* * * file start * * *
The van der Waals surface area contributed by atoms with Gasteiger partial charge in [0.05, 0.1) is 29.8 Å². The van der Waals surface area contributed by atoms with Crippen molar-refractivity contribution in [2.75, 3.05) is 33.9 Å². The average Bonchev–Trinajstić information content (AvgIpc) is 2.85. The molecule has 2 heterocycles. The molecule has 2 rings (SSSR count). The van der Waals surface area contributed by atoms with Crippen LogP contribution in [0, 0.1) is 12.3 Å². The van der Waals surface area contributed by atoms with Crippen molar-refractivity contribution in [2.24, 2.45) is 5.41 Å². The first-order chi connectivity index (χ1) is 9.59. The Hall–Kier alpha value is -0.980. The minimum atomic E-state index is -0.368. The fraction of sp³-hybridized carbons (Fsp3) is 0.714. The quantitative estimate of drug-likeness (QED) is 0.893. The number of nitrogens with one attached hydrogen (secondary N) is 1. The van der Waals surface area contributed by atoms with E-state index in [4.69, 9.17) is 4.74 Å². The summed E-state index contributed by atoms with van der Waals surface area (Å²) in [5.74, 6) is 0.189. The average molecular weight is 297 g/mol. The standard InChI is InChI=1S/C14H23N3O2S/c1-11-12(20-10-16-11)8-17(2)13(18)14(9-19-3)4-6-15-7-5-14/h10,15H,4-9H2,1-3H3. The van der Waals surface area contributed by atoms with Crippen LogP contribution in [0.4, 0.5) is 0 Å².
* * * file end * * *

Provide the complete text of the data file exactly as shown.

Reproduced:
The van der Waals surface area contributed by atoms with Gasteiger partial charge in [0.05, 0.1) is 29.8 Å². The van der Waals surface area contributed by atoms with Crippen molar-refractivity contribution in [2.75, 3.05) is 33.9 Å². The average Bonchev–Trinajstić information content (AvgIpc) is 2.85. The molecule has 2 heterocycles. The molecule has 2 rings (SSSR count). The van der Waals surface area contributed by atoms with Crippen LogP contribution in [0, 0.1) is 12.3 Å². The van der Waals surface area contributed by atoms with Crippen molar-refractivity contribution in [2.24, 2.45) is 5.41 Å². The first-order chi connectivity index (χ1) is 9.59. The Hall–Kier alpha value is -0.980. The minimum atomic E-state index is -0.368. The fraction of sp³-hybridized carbons (Fsp3) is 0.714. The quantitative estimate of drug-likeness (QED) is 0.893. The number of nitrogens with one attached hydrogen (secondary N) is 1. The van der Waals surface area contributed by atoms with E-state index in [4.69, 9.17) is 4.74 Å². The summed E-state index contributed by atoms with van der Waals surface area (Å²) in [5.74, 6) is 0.189. The average molecular weight is 297 g/mol. The standard InChI is InChI=1S/C14H23N3O2S/c1-11-12(20-10-16-11)8-17(2)13(18)14(9-19-3)4-6-15-7-5-14/h10,15H,4-9H2,1-3H3. The van der Waals surface area contributed by atoms with Crippen LogP contribution in [0.4, 0.5) is 0 Å².